The TOOLKIT – Art Against Violence

The TOOLKIT – Art against violence has been created for students and teachers alike. Its goal is to conquer the issue of violence, autonomously.

Among the collections of the Museums of Strasbourg, 36 works have been chosen. These artworks span across various media, and they have been hand-picked in order to discuss six specific issues, each summed up by a single word: Brutality, Weapons, Oppression, Pain, Ruin and Fear. These activities will encourage the students to sharpen their critical thinking skills and develop their creativity and sensitivity.

The toolkit offers two educational features: the museum labels and the close-ups.

It can be downloaded (double-sided and on a A4 format) in French or English! Click below.

Art TOOLKIT PDF (ENGLISH)

Le KIT PDF (FRANCAIS)

 

Des Maux, De Musees, Des Mots in Strasbourg 2017-2018

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« Des maux, des musées, des mots »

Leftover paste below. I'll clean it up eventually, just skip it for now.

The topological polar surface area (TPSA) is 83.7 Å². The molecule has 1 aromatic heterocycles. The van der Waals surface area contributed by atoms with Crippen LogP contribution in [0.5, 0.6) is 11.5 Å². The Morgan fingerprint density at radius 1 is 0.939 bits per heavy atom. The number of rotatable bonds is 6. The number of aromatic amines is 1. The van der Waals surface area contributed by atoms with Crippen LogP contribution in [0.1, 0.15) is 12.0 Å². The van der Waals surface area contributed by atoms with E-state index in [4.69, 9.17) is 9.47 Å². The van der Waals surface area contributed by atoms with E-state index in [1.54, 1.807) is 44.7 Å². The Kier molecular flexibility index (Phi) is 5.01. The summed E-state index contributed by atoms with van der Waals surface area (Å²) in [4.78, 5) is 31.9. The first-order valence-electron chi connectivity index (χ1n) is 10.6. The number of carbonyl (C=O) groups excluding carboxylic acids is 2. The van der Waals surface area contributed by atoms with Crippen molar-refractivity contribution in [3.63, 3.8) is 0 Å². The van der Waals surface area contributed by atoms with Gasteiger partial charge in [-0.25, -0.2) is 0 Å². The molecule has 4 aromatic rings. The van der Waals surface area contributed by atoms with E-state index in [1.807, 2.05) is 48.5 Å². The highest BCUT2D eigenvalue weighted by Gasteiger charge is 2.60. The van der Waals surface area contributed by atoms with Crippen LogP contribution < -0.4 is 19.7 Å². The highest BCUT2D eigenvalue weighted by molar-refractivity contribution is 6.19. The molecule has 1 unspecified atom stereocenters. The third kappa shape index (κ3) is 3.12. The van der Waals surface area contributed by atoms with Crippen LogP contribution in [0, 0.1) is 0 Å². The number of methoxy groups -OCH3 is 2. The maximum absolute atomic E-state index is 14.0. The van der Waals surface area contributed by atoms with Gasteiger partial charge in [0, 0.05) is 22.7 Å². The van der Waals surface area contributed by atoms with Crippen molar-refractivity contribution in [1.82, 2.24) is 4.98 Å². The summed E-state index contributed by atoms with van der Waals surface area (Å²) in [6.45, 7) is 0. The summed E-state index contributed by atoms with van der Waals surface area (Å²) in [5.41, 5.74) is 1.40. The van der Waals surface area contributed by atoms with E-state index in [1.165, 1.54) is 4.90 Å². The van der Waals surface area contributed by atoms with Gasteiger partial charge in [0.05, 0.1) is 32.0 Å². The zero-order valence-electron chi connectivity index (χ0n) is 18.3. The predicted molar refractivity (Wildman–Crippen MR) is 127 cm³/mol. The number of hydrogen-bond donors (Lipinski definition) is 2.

Strasbourg  2017 – 2018

For the fourth year, the Educational Service of the Museums of Strasbourg and the Hans Arp Secondary School (Strasbourg, Elsau neighborhood) participated in the “Curating a Culture of Respect” program.

During the first semester, the 8th grade students went to the Tomi Ungerer Museum and the Museum of Modern and Contemporary Art of Strasbourg (MAMCS), to think about the issue “Art and Conflict” and discover new works.

Back in class, the pupils expressed through drawing their feelings about the works exhibited in the museums and described their experiences. The students also collaborated on more complex works, using different mediums and techniques such as painting, collage or photography. These works challenge the viewer and talk about violence, its effects, and ways to overcome it. For example, a photo-novel tells the story of three young girls whose friendship is challenged by the arrival of a new boy.

 

 

The students also wrote letters to their American counterparts. They introduced themselves, talked about their passions and told them about their visits.